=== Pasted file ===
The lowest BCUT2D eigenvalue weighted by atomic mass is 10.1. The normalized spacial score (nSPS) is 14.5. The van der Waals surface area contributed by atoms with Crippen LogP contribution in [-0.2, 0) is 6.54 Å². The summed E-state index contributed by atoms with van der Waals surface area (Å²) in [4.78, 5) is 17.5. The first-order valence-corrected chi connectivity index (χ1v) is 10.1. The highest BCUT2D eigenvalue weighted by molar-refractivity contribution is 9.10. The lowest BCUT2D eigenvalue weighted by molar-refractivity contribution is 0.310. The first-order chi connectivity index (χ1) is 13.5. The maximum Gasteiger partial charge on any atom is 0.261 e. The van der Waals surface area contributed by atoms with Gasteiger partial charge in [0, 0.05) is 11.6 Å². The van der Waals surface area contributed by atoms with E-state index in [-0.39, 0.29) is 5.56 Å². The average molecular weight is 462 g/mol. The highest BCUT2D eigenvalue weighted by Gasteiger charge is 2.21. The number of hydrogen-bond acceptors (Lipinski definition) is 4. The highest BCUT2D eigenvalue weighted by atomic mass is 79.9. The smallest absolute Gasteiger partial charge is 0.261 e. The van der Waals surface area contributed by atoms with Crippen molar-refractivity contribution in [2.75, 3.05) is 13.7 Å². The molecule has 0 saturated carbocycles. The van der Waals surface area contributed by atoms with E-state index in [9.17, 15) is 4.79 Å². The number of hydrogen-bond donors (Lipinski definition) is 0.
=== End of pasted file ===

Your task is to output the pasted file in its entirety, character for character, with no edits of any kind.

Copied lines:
The lowest BCUT2D eigenvalue weighted by atomic mass is 10.1. The normalized spacial score (nSPS) is 14.5. The van der Waals surface area contributed by atoms with Crippen LogP contribution in [-0.2, 0) is 6.54 Å². The summed E-state index contributed by atoms with van der Waals surface area (Å²) in [4.78, 5) is 17.5. The first-order valence-corrected chi connectivity index (χ1v) is 10.1. The highest BCUT2D eigenvalue weighted by molar-refractivity contribution is 9.10. The lowest BCUT2D eigenvalue weighted by molar-refractivity contribution is 0.310. The first-order chi connectivity index (χ1) is 13.5. The maximum Gasteiger partial charge on any atom is 0.261 e. The van der Waals surface area contributed by atoms with Gasteiger partial charge in [0, 0.05) is 11.6 Å². The van der Waals surface area contributed by atoms with E-state index in [-0.39, 0.29) is 5.56 Å². The average molecular weight is 462 g/mol. The highest BCUT2D eigenvalue weighted by Gasteiger charge is 2.21. The number of hydrogen-bond acceptors (Lipinski definition) is 4. The highest BCUT2D eigenvalue weighted by atomic mass is 79.9. The smallest absolute Gasteiger partial charge is 0.261 e. The van der Waals surface area contributed by atoms with Crippen molar-refractivity contribution in [2.75, 3.05) is 13.7 Å². The molecule has 0 saturated carbocycles. The van der Waals surface area contributed by atoms with E-state index in [9.17, 15) is 4.79 Å². The number of hydrogen-bond donors (Lipinski definition) is 0.